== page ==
Jesse James is Assassinated by Robert Ford
With his gang nearly annihilated, James trusted only the Ford brothers, Charley and Robert.
Although Charley had been out on raids with James, Bob was an eager new recruit. For protection, James asked the Ford brothers to move in with him and his family. James had often stayed with their sister Martha Bolton and, according to rumor, he was "smitten" with her. James did not know that Bob Ford had conducted secret negotiations with Thomas T. Crittenden, the Missouri governor, to bring in the famous outlaw. Crittenden had made capture of the James brothers his top priority; in his inaugural address he declared that no political motives could be allowed to keep them from justice. Barred by law from offering a sufficiently large reward, he had turned to the railroad and express corporations to put up a $5,000 bounty for each of them.
On April 3, 1882, after eating breakfast, the Fords and James prepared to depart for another robbery. They went in and out of the house to ready the horses. As it was an unusually hot day, James removed his coat, then removed his firearms, lest he look suspicious. Noticing a dusty picture on the wall, he stood on a chair to clean it. Bob Ford shot James in the back of the head. James' two previous bullet wounds and partially missing middle finger served to positively identify the body.
The death of Jesse James became a national sensation. The Fords made no attempt to hide their role. Indeed, Robert Ford wired the governor to claim his reward. Crowds pressed into the little house in St. Joseph to see the dead bandit, even while the Ford brothers surrendered to the authorities but they were dismayed to find that they were charged with first degree murder. In the course of a single day, the Ford brothers were indicted, pleaded guilty, were sentenced to death by hanging and two hours later were granted a full pardon by Governor Crittenden.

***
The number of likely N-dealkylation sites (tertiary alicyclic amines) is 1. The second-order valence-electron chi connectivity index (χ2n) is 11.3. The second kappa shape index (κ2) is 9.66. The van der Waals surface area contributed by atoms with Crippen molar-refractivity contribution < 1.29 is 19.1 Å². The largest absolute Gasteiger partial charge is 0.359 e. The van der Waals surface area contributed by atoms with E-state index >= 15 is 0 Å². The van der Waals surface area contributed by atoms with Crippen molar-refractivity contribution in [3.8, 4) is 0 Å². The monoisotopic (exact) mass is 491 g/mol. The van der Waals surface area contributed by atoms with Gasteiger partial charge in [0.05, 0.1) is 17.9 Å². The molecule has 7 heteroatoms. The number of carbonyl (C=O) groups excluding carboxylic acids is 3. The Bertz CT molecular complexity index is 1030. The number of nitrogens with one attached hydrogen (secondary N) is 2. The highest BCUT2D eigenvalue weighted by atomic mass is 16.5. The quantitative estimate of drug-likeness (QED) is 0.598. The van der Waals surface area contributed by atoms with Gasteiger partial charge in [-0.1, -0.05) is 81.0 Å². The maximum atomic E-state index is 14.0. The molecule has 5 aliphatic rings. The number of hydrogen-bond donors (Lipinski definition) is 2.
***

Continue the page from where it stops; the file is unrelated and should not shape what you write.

The governor's quick pardon suggested he knew the brothers intended to kill James rather than capture him. The implication that the chief executive of Missouri conspired to kill a private citizen startled the public and added to James' notoriety.
After receiving a small portion of the reward, the Fords fled Missouri. Sheriff James Timberlake and Marshal Henry H. Craig, who were law enforcement officials active in the plan took in the majority of the bounty. Later the Ford brothers starred in a touring stage show in which they reenacted the shooting.
Suffering from tuberculosis (then incurable) and a morphine addiction, Charley Ford committed suicide on May 6, 1884, in Richmond, Missouri. Bob Ford operated a tent saloon in Creede, Colorado. On June 8, 1892, a man named Edward O'Kelley went to Creede, loaded a double barrel shotgun, entered Ford's saloon and said "Hello, Bob" before shooting Bob Ford in the throat, killing him instantly. O'Kelley was sentenced to life in prison. O'Kelley's sentence was subsequently commuted because of a 7,000 signature petition in favor of his release. The governor pardoned him on October 3, 1902.
James' mother Zerelda Samuel wrote the following epitaph for him: In Loving Memory of my Beloved Son, Murdered by a Traitor and Coward Whose Name is not Worthy to Appear Here. James's widow Zerelda Mimms James died alone and in poverty.
Robert Newton "Bob" Ford (January 31, 1862 – June 8, 1892) was a Ray County, Missouri born American outlaw who gained fame by killing his gang leader Jesse James in 1882. Ford was shot to death by Edward O'Kelley in his tent saloon with a shotgun blast to the front upper body. He was buried in Creede, later reburied at Richmond Cemetery in Ray County, with "The man that shot Jesse James" inscribed on his grave marker.